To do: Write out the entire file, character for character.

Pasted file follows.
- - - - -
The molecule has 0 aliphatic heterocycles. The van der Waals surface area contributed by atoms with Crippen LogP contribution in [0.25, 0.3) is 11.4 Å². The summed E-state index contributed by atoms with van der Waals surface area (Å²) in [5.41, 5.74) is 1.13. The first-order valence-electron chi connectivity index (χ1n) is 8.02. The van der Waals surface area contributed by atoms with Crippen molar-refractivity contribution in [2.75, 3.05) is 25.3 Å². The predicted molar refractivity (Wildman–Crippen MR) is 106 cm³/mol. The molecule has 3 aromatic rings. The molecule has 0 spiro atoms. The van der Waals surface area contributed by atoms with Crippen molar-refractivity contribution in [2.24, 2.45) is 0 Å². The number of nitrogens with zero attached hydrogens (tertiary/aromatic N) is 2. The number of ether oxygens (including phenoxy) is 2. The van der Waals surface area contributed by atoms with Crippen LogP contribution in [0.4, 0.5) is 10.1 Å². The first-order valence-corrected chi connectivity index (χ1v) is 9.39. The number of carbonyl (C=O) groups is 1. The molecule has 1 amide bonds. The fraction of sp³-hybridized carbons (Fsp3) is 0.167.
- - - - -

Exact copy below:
The molecule has 0 aliphatic heterocycles. The van der Waals surface area contributed by atoms with Crippen LogP contribution in [0.25, 0.3) is 11.4 Å². The summed E-state index contributed by atoms with van der Waals surface area (Å²) in [5.41, 5.74) is 1.13. The first-order valence-electron chi connectivity index (χ1n) is 8.02. The van der Waals surface area contributed by atoms with Crippen molar-refractivity contribution in [2.75, 3.05) is 25.3 Å². The predicted molar refractivity (Wildman–Crippen MR) is 106 cm³/mol. The molecule has 3 aromatic rings. The molecule has 0 spiro atoms. The van der Waals surface area contributed by atoms with Crippen molar-refractivity contribution in [2.24, 2.45) is 0 Å². The number of nitrogens with zero attached hydrogens (tertiary/aromatic N) is 2. The number of ether oxygens (including phenoxy) is 2. The van der Waals surface area contributed by atoms with Crippen LogP contribution in [0.4, 0.5) is 10.1 Å². The first-order valence-corrected chi connectivity index (χ1v) is 9.39. The number of carbonyl (C=O) groups is 1. The molecule has 1 amide bonds. The fraction of sp³-hybridized carbons (Fsp3) is 0.167.